We Need To Change The Verb: Adolescents Want To Be Engaged Not Managed

Jennifer McCarty Plucker

Whenever I am at a family reunion, social gathering with friends, church picnic, or any other event with individuals who are not educators I inevitably get the sympathetic tones, the poor yous, and the how do you do its? Easy! There are so many benefits to working with youth. Keeps me young. I get to see the brand new styles first hand. I get to hear the new slang as it emerges. I get tutorials on the newest social media. I get to hear the fresh, unedited ideas for creating promising futures in our world. Unfortunately, some adults, sometimes unintentionally, take on the approach that adolescents need to be disciplined, managed, or otherwise shaped. The expectation that a room full of well-mannered compliant students equates effective education or engaged pupils is faulty thinking on many levels. Certainly, we can all agree that we don’t want our students in poorly managed classrooms where off task behavior, disrespect, and spitballs abound. When we try to manage our students; however, we often find ourselves spending too much time focusing on negative behaviors, nuisance devices, and noncompliance, and too little time on the learning we want all students to acquire in their time with us.

So what do we do? Let’s change the verb. Instead of managing our students, let’s focus on engaging them. Merriam Webster’s dictionary defines the verb manage with phrases such as “to handle or direct,” “to make compliant,” “to alter for a purpose.” Our youth naturally will resist being handled, controlled, or altered. Imagine the energy in our classrooms if we instead looked to the synonyms of engage which include: absorb, engross, fascinate, grip, immerse, interest, intrigue, and involve. The recent proliferation of adolescent motivation and engagement research gives us practical advice on how to create engaging environments where learning is central every day. The work of Dweck (2006); Guthrie (2008); Pink (2009) and others, provide us with sound principles for creating an environment where students feel safe and free to academically stretch themselves.

Principle #1 Once they get it, you’ve got ‘em

In Engaging Adolescents in Reading, Guthrie (2008) clearly illustrates that the goals students and instructors set related to reading have to foster intrinsic motivation. Students need to read for meaning and when they do, they comprehend and are engaged. Conversely, if we coerce students into reading through quizzes, study guides, or teacher directed whole class discussion, students will read only for the score, the answer, or the hopes of giving an answer that pleases their instructor. Pink (2009) argues further that this environment based on external measures and instructor created goals can lead to unethical behaviors including cheating, skimming and scanning (as a short cut, not as an efficient review strategy), or outright defiance and disengagement.

We can increase motivation for our students by centering text instruction on metacognition. When students consciously think about their thinking and reflect as they read, they become acutely aware of their strengths and areas where thoughts are getting them off task or confusing the comprehension. Teaching students to annotate text (write their thinking in the margin or on a post it note) and then reflect on which thoughts lead to deeper reading and comprehension, students can negotiate the metacognition skills they should strengthen. It also gives them flexibility to use visualizing when painting a picture in their mind will clarify confusion, or to question the author when reading an editorial. Students begin to recognize that making their own predictions and hypotheses while they read scientific texts and adjusting those predictions as they go truly does give them an insight into the discipline of science—making, testing, and adjusting hypotheses.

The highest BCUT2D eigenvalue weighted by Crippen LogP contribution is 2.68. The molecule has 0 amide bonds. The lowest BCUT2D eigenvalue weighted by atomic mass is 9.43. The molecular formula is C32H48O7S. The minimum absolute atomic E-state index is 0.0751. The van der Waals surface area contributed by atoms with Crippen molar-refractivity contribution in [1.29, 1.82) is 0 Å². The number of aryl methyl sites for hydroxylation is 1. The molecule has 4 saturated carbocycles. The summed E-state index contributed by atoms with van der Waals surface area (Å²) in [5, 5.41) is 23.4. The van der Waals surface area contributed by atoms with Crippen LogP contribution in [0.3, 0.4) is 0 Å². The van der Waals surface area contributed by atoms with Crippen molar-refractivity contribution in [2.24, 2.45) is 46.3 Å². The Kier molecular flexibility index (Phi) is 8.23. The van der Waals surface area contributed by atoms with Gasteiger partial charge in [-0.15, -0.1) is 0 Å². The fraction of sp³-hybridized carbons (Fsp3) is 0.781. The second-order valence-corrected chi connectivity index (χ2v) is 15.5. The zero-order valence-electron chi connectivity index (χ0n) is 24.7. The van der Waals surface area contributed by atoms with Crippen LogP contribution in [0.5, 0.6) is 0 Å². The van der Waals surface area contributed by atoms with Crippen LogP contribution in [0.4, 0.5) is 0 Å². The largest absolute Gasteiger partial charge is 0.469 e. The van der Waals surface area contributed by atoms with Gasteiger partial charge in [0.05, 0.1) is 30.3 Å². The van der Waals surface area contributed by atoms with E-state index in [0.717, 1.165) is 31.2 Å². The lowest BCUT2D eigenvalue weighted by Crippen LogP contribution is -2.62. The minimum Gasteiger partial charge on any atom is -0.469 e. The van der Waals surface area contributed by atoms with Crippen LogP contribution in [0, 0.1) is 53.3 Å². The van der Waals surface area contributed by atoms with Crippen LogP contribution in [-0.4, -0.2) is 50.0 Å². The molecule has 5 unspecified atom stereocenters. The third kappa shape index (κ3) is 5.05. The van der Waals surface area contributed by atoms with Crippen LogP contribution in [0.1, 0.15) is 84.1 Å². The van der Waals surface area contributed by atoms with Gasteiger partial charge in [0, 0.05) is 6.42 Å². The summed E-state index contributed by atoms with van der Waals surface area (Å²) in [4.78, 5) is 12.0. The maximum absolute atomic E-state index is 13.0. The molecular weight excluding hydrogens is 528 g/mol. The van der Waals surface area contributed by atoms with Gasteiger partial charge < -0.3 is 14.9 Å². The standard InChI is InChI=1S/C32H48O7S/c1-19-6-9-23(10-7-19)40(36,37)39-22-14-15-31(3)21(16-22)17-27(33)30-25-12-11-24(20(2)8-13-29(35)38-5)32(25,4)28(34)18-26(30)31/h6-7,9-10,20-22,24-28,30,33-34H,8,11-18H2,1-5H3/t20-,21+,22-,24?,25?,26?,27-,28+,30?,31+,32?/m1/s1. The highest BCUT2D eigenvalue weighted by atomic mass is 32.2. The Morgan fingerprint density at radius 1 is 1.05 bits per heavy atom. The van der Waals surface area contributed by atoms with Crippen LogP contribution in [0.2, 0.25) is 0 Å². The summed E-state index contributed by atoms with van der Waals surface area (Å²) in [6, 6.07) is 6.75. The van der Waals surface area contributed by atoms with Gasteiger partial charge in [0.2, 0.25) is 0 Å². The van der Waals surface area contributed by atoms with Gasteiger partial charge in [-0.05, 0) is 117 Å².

This strategy is especially beneficial in fostering an environment that embraces questioning. For example, if students are sent home with a reading assignment and reading guide, but are given permission to record questions if they are unable to generate answers to the teacher created questions, they are more likely to engage in the reading. Students feel comfortable recognizing when they get confused by the text or content and are rewarded with their questions when they come to class. By reducing the anxiety students feel when they don’t “get it” the first time, we foster deep and repeated reading for knowledge acquisition.

Principle #2 Engage doesn’t necessarily mean entertain

I will admit that as I would hear and read about the necessity for teachers to engage adolescents by making our content relevant, my colleagues and I would gripe that it really isn’t our job to do a song and dance for our students. And I really can’t think of ways to connect Of Mice and Men to Lady Gaga. If we wanted to be entertainers we would instead have entered the circus, stand up comedy, or acting. When we stopped lamenting and started really listening; however, we learned that relevance means connecting the new learning to what they already know. And that engage doesn’t mean entertain, it means facilitating learning where students are “in the zone” as Nancy Atwell (2007) refers to, or that state of flow (Csikszentmihalyi, 1990) where students lose all track of time.

When I let go of the need to be funny (which I am not), uber creative (which can come and go), or contemporary (which would be comical), I suddenly had the time and freedom of thought to consider connections that can be made to what my students already know and have experienced. I considered how I could create a relevant and current essential question or big idea (Burke, 2010) as the foundation to my unit. Elie Wiesel has said “the opposite of love isn’t hate, its indifference.” As we read Night in my English 10 class, students explored, debated, and reflected on Wiesel’s quotation. They considered it as they looked to current genocide, as well as their independent reading choice, a book related somehow to the Holocaust or WWII in Europe. This frame for our exploration of memoir, historical fiction, and non-fiction was engaging for my students. Especially when given the opportunity to consider the themes of love, hate, and indifference in our community, school, and even our own class.

Principle # 3 Leave the carrots and sticks, candy and suspensions out of the classroom.